Age: This appears to be a large four-year gull, with pointed primary tips, and with what appear to be 1st generation wing coverts and tertials. It is a rather straight-forward 1st cycle type.
Identification: The overall pallid upperparts here may be due entirely to fading, on what may have been a pale bird to begin with. However, the dark tail, dark primaries and tertials do not appear to have suffered much bleaching or wear. There aren't many four-year gulls in the East that we can confuse this taxon with. Lesser Black-backed is ruled out by virtue of the pale regions throughout the wing panel and the light-gray second generation scaps. The proportions are entirely wrong for Great Black-backed, which also almost never shows an all dark uppertail like this. The most obvious answer is most times the correct answer, and indeed, our May quiz bird is a 1st cycle Herring Gull.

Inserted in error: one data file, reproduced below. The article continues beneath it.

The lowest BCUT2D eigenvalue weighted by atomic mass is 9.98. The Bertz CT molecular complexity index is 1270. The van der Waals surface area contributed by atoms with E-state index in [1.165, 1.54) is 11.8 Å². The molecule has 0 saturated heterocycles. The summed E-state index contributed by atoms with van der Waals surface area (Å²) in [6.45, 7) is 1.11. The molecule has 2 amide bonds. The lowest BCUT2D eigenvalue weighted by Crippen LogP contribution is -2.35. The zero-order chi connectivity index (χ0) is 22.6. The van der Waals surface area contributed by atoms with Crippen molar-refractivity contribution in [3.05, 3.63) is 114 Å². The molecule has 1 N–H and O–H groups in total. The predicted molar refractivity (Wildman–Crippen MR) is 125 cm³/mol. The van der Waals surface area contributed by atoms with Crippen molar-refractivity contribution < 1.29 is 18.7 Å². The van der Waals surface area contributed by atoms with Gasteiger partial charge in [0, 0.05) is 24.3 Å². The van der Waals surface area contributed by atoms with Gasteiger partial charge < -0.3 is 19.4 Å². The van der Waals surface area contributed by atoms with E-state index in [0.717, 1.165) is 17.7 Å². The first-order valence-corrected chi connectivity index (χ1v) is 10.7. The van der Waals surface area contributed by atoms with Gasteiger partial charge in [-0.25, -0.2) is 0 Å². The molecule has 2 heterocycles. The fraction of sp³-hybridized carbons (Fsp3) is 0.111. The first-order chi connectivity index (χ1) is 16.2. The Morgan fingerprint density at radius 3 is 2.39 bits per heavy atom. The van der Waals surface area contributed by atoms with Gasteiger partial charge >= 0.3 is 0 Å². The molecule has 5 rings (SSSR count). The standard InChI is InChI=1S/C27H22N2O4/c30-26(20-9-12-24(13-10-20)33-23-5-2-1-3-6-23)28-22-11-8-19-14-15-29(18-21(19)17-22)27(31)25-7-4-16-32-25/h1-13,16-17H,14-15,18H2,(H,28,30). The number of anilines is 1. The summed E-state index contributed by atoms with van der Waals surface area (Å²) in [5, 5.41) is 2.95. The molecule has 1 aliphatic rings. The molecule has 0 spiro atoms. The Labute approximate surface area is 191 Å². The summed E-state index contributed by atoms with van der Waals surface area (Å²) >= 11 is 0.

I was surprised by the number of people who replied with "Thayer's Iceland Gull" this month. Although the bill is somewhat slim and the head appears small and refined, this can all be found in a smaller, female type Herring. The paler upperparts are also well within range for a slightly bleached Herring. In fact, there are many 1st cycle Herrings that are much more bleached than this in April (including the flight feathers). Also, Thayer's is generally not expected here and eliminating Herring would be step one.